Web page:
Physicists constrain dark matter

Physicists constrain dark matter
This image of Centaurus A, one of the closest active galaxies to Earth, combines the data from observations in multiple frequency ranges. Credit: ESO/WFI (optical), MPIfR/ESO/APEX/A. Weiss et al. (submillimeter), NASA/CXC/CfA/R. Kraft et al. (X-ray)

Researchers from Russia, Finland, and the U.S. have put a constraint on the theoretical model of dark matter particles by analyzing data from astronomical observations of active galactic nuclei. The new findings provide an added incentive for research groups around the world trying to crack the mystery of dark matter: No one is quite sure what it is made of. The paper was published in the Journal of Cosmology and Astroparticle Physics.

The question of what make up dark matter is a crucial one for modern particle physics. Despite the expectations that dark matter particles would be discovered at the Large Hadron Collider, this did not happen. A number of then-mainstream hypotheses about the nature of dark matter had to be rejected. Diverse observations indicate that dark matter exists, but apparently something other than the particles in the Standard Model constitutes it. Physicists thus have to consider further options that are more complex. The Standard Model needs to be extended. Among the candidates for inclusion are hypothetical particles that may have masses in the range from 10?²? to 10?¹? times the mass of the electron. That is, the heaviest speculated particle has a mass 40 orders of magnitude greater than that of the lightest.

One theoretical model treats dark matter as being made up of ultralight particles. This offers an explanation for numerous astronomical observations. However, such particles would be so light that they would interact very weakly with other matter and light, making them exceedingly hard to study. It is almost impossible to spot a particle of this kind in a lab, so researchers turn to astronomical observations.

"We are talking about dark matter particles that are 28 orders of magnitude lighter than the electron. This notion is critically important for the model that we decided to test. The gravitational interaction is what betrays the presence of dark matter. If we explain all the observed dark matter mass in terms of ultralight particles, that would mean there is a tremendous number of them. But with particles as light as these, the question arises: How do we protect them from acquiring effective mass due to quantum corrections? Calculations show that one possible answer would be that these particles interact weakly with photons—that is, with . This offers a much easier way to study them: by observing electromagnetic radiation in space," said Sergey Troitsky, a co-author of the paper and chief researcher at the Institute for Nuclear Research of the Russian Academy of Sciences.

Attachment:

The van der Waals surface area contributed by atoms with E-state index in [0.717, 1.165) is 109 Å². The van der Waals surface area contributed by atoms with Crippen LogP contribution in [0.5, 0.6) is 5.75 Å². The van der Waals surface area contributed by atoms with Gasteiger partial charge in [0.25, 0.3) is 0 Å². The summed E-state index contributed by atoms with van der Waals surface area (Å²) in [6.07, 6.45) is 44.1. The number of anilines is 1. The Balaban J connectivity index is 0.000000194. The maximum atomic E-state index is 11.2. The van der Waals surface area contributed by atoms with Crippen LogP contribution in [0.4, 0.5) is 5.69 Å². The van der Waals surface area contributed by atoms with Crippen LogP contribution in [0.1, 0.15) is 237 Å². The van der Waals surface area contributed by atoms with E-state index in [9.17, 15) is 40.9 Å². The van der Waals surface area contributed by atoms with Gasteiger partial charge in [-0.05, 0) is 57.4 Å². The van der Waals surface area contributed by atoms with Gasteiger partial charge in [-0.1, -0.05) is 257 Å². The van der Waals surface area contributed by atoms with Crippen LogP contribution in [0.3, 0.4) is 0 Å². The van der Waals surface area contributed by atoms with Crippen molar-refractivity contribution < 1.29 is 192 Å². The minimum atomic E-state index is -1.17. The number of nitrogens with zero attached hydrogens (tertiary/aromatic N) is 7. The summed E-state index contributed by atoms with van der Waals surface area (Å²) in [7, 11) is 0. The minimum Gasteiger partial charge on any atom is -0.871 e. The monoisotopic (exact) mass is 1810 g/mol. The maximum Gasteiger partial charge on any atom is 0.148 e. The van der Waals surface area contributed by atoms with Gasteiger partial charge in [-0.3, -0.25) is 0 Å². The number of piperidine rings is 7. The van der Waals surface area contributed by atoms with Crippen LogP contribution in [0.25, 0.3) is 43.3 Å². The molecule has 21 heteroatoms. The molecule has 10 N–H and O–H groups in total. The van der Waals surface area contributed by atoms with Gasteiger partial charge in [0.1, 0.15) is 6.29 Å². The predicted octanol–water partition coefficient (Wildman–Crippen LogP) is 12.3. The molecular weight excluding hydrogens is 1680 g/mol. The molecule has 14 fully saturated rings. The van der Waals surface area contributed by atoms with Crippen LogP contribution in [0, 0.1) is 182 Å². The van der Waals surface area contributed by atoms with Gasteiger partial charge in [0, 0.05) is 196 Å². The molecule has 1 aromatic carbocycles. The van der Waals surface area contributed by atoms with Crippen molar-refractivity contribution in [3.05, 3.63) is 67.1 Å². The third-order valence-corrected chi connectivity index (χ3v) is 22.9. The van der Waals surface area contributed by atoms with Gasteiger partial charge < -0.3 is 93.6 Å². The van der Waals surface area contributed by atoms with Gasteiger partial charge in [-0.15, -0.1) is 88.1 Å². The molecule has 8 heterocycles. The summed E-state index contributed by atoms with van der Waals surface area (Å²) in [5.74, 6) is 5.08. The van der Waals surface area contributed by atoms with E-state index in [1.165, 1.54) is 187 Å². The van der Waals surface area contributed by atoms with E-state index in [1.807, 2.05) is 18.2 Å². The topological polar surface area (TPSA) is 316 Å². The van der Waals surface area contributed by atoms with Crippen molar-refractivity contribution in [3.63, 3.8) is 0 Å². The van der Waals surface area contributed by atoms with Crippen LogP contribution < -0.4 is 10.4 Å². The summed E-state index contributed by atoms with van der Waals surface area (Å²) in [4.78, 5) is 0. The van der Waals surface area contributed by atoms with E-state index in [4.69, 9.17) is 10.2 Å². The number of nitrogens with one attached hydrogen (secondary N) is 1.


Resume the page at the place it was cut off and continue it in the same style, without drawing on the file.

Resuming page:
When the number of particles is very high, instead of individual particles, you can treat them as a field of certain density permeating the universe. This field coherently oscillates over domains that are on the order of 100 parsecs in size, or about 325 . What determines the oscillation period is the mass of the particles. If the model considered by the authors is correct, this period should be about one year. When polarized radiation passes through such a field, the plane of radiation polarization oscillates with the same period. If periodic changes like this do in fact occur, astronomical observations can reveal them. And the length of the period—one terrestrial year—is very convenient, because many are observed over several years, which is enough for the changes in polarization to manifest themselves.

The authors of the paper decided to use the data from Earth-based , because they return to the same astronomical objects many times during a cycle of observations. Such telescopes can observe remote active galactic nuclei—regions of superheated plasma close to the centers of galaxies. These regions emit highly polarized radiation. By observing them, one can track the change in polarization angle over several years.